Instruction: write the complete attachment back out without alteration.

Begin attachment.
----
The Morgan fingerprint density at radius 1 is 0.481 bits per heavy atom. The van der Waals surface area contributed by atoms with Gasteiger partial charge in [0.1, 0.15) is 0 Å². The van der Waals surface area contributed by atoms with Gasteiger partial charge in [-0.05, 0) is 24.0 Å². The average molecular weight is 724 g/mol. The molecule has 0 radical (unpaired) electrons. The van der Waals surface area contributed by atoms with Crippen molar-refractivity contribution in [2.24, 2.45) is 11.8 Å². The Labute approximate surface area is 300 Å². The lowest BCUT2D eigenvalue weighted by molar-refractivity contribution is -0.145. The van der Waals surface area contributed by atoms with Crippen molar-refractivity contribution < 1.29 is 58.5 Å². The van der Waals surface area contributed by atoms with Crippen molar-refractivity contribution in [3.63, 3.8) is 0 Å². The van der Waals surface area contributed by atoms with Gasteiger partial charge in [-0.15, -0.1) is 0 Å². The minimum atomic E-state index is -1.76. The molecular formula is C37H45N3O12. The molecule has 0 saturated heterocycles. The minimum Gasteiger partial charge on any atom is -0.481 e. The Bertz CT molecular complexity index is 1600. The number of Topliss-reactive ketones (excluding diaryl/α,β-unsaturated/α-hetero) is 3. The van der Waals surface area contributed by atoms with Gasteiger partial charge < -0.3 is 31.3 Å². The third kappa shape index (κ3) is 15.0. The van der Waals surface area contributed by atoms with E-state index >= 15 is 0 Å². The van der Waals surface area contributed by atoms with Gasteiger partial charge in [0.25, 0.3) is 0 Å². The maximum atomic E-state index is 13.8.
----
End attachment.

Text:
The Morgan fingerprint density at radius 1 is 0.481 bits per heavy atom. The van der Waals surface area contributed by atoms with Gasteiger partial charge in [0.1, 0.15) is 0 Å². The van der Waals surface area contributed by atoms with Gasteiger partial charge in [-0.05, 0) is 24.0 Å². The average molecular weight is 724 g/mol. The molecule has 0 radical (unpaired) electrons. The van der Waals surface area contributed by atoms with Crippen molar-refractivity contribution in [2.24, 2.45) is 11.8 Å². The Labute approximate surface area is 300 Å². The lowest BCUT2D eigenvalue weighted by molar-refractivity contribution is -0.145. The van der Waals surface area contributed by atoms with Crippen molar-refractivity contribution < 1.29 is 58.5 Å². The van der Waals surface area contributed by atoms with Crippen molar-refractivity contribution in [3.63, 3.8) is 0 Å². The van der Waals surface area contributed by atoms with Gasteiger partial charge in [-0.15, -0.1) is 0 Å². The minimum atomic E-state index is -1.76. The molecular formula is C37H45N3O12. The molecule has 0 saturated heterocycles. The minimum Gasteiger partial charge on any atom is -0.481 e. The Bertz CT molecular complexity index is 1600. The number of Topliss-reactive ketones (excluding diaryl/α,β-unsaturated/α-hetero) is 3. The van der Waals surface area contributed by atoms with Gasteiger partial charge < -0.3 is 31.3 Å². The third kappa shape index (κ3) is 15.0. The van der Waals surface area contributed by atoms with E-state index >= 15 is 0 Å². The van der Waals surface area contributed by atoms with Gasteiger partial charge in [0.25, 0.3) is 0 Å². The maximum atomic E-state index is 13.8.